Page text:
What features should document controllers look for when choosing construction software? Tamara Higham, marketing executive at Viewpoint, takes a look
Multiple teams are involved during the lifecycle of a construction project. What one may consider an essential functionality for a software platform, another team may never use. That’s why it is important to know what “good” construction software looks like from different perspectives. This way, you can make an informed decision in choosing a platform that ticks the right boxes for employees across multiple teams.
Document controllers — who must keep track of project plans, blueprints, vendor contracts, drawings, and data backup and security — need construction software to enforce consistency and makes documents easy to share.
Document controllers should look for these features:
- BIM framework
- Integrated drawing viewer
- Markup and revisions
- Repeatable, collaborative workflow
- Quick-search functionality
- Unlimited document storage.
To see what construction software features are most important to document controllers, we talked to Charlotte Thorburn, document controller at Sons & Co. Thorburn coordinated her company’s move towards a Common Data Environment (CDE) to standardise, simplify and scale up how her company managed projects.
Thorburn reveals the six key features that were vital for her, as she helped roll out the new system at Sons & Co.
A BIM framework
In order to achieve building information modelling (BIM) Level 2, a document controller requires a few critical features:
- A consistent approach across drawings, and consistent naming conventions the ability to ensure that all stakeholders can collaborate
- The ability to export the Construction Operations Building Information Exchange (COBie) data from these documents.
It may seem simple, but a consistent, logical naming convention saves time and increases overall project organisation. It also allows the team to combine relevant documents and construct a federated model.
Integrated drawings viewer
Being able to see documents in one place, rather than having to leave the system just to see a document in full, was an essential functionality for Thorburn and her team.
Navigating in and out of the system slowed down all users because it required them to download documents and take up space on their computer. This became a problem, because team members would then rely on their saved documents, instead of the updated source material, which may have added edits or comments. “When the drawings were taken offline,” Thorburn says, “we forfeited live visibility of a project and created a break in the project timeline.”
Site drawings (DWGs) often go on-site earlier than their corresponding PDFs, so it was vital that these documents could be linked at all times. Document controllers need a system that avoids the need to store DWGs and PDFs in different locations.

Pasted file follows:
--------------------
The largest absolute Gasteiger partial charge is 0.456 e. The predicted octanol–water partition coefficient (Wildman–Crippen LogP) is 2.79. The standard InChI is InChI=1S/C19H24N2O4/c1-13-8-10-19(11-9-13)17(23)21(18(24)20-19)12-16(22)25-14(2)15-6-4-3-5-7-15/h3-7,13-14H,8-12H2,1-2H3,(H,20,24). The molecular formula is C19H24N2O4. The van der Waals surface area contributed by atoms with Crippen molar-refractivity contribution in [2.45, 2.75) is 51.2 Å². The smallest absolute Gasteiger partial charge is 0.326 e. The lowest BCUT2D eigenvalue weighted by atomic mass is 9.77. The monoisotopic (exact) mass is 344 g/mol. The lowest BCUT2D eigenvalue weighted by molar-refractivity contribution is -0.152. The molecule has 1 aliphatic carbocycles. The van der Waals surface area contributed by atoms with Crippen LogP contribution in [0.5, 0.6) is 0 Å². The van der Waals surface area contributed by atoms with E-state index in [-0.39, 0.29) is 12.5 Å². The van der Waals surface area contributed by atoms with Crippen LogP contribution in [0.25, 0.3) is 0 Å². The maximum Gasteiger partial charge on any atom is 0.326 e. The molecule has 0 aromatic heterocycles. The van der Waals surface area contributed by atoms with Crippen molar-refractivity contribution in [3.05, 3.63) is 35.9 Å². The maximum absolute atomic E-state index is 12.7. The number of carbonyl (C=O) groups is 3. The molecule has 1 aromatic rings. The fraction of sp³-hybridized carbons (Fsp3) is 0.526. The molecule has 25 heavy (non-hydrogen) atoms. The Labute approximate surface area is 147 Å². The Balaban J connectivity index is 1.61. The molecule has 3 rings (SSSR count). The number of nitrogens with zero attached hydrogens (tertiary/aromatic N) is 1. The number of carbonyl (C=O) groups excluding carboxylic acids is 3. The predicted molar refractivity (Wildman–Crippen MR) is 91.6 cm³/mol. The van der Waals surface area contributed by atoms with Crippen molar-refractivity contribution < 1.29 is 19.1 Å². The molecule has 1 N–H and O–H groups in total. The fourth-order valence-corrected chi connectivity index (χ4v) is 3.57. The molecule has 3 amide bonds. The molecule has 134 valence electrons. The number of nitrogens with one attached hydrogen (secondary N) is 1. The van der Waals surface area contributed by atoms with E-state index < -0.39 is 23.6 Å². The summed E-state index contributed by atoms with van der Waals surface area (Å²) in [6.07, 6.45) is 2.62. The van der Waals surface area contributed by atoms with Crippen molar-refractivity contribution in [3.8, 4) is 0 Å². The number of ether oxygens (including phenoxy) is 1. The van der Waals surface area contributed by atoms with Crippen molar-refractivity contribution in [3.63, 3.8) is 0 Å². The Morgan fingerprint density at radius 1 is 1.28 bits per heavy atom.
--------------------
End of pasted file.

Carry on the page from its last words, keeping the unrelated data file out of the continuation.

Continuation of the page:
Simple mark-up and revisions
Mark-up is a common occurrence during a construction project. When consultants were not able to view, mark-up, or comment on documents, they had to spend their time downloading, manually adding comments and mark-ups, and then re-uploading the amended documents. This caused delays in response — and therefore action — every time a mark-up or comment was added.
Good construction software for document controllers enables consultants to annotate, stamp and sign off drawings digitally — without leaving the system. This keeps project momentum high and avoids unnecessary delays.
A repeatable, collaborative workflow
“As a document controller,” Thorburn says, “I’m more than aware of the importance of integration between project drawings and drawings for comment. Lacking a standardized, automated workflow with updates and sign-offs leads to delays as well as confusion over which drawings to work from. It also increases the risk of beginning a build with incorrect drawings — which we definitely do not want to happen!
“Sons & Co wanted a standardised workflow in place to prevent items from getting lost in the review section.”
Sons & Co created customisable workflows that connect the review process to the main document repository. This means all versions of a document are in the same place and that all teams are collaborating on the latest version of the drawing or document.
Quick search functionality
Project lists can be 200 items long. Not having search functionality can make tracking down the relevant design review or RFI difficult, to say the least. Even with manual tracking, it was arduous to update the project list, and required a time commitment from the project manager and administrative support.
As document controllers must split their time between these extra admin tasks, this adds up to hours and money over a project.
“Construction software with comprehensive search functionality helps our team search and sort RFIs. Each user has a dashboard linking them directly to items assigned to them, doing away with the need for a manual tracker, and the hours spent updating it,” Thorburn says.
Unlimited document storage
Document storage is something no document controller wants to worry about spending more money on.
Thorburn knew the price of document storage was rising, and larger items like photos and CGIs had to be stored elsewhere to save money. “To prevent data storage costs from eating into our project profit margins, we resorted to storing things in multiple locations, which made it difficult to find items quickly.”
By choosing a construction software where the storage cost was allocated per project, she knew the team gained access to unlimited data storage, and everything could be stored in the same place. And as a document controller, that made life easier for Thorburn.